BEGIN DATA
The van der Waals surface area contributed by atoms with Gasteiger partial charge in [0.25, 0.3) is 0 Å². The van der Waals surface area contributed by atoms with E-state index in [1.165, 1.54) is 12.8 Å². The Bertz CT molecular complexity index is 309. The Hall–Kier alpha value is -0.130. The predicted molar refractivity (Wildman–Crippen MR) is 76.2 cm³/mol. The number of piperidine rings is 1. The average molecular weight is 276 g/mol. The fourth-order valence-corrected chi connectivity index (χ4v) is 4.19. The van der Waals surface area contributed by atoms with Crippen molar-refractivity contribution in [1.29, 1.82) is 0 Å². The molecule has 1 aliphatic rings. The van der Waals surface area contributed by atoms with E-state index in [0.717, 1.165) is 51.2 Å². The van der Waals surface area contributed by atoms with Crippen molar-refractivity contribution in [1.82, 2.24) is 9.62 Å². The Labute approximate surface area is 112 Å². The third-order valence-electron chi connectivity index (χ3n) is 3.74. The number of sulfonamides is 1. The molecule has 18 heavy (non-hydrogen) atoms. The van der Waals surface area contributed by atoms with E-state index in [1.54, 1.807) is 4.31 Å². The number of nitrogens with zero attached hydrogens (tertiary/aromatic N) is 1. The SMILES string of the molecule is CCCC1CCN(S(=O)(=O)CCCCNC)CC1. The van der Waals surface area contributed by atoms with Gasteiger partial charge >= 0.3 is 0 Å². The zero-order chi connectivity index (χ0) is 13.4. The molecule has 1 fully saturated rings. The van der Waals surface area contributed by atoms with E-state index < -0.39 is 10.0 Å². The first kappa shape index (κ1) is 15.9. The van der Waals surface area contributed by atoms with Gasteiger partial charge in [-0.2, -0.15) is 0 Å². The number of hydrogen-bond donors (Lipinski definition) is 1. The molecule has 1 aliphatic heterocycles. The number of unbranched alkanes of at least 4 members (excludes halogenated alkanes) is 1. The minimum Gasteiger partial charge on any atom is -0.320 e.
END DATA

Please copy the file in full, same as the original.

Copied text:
The van der Waals surface area contributed by atoms with Gasteiger partial charge in [0.25, 0.3) is 0 Å². The van der Waals surface area contributed by atoms with E-state index in [1.165, 1.54) is 12.8 Å². The Bertz CT molecular complexity index is 309. The Hall–Kier alpha value is -0.130. The predicted molar refractivity (Wildman–Crippen MR) is 76.2 cm³/mol. The number of piperidine rings is 1. The average molecular weight is 276 g/mol. The fourth-order valence-corrected chi connectivity index (χ4v) is 4.19. The van der Waals surface area contributed by atoms with Crippen molar-refractivity contribution in [1.29, 1.82) is 0 Å². The molecule has 1 aliphatic rings. The van der Waals surface area contributed by atoms with E-state index in [0.717, 1.165) is 51.2 Å². The van der Waals surface area contributed by atoms with Crippen molar-refractivity contribution in [1.82, 2.24) is 9.62 Å². The Labute approximate surface area is 112 Å². The third-order valence-electron chi connectivity index (χ3n) is 3.74. The number of sulfonamides is 1. The molecule has 18 heavy (non-hydrogen) atoms. The van der Waals surface area contributed by atoms with E-state index in [1.54, 1.807) is 4.31 Å². The number of nitrogens with zero attached hydrogens (tertiary/aromatic N) is 1. The SMILES string of the molecule is CCCC1CCN(S(=O)(=O)CCCCNC)CC1. The van der Waals surface area contributed by atoms with Gasteiger partial charge >= 0.3 is 0 Å². The zero-order chi connectivity index (χ0) is 13.4. The molecule has 1 fully saturated rings. The van der Waals surface area contributed by atoms with E-state index < -0.39 is 10.0 Å². The first kappa shape index (κ1) is 15.9. The van der Waals surface area contributed by atoms with Gasteiger partial charge in [-0.2, -0.15) is 0 Å². The number of hydrogen-bond donors (Lipinski definition) is 1. The molecule has 1 aliphatic heterocycles. The number of unbranched alkanes of at least 4 members (excludes halogenated alkanes) is 1. The minimum Gasteiger partial charge on any atom is -0.320 e.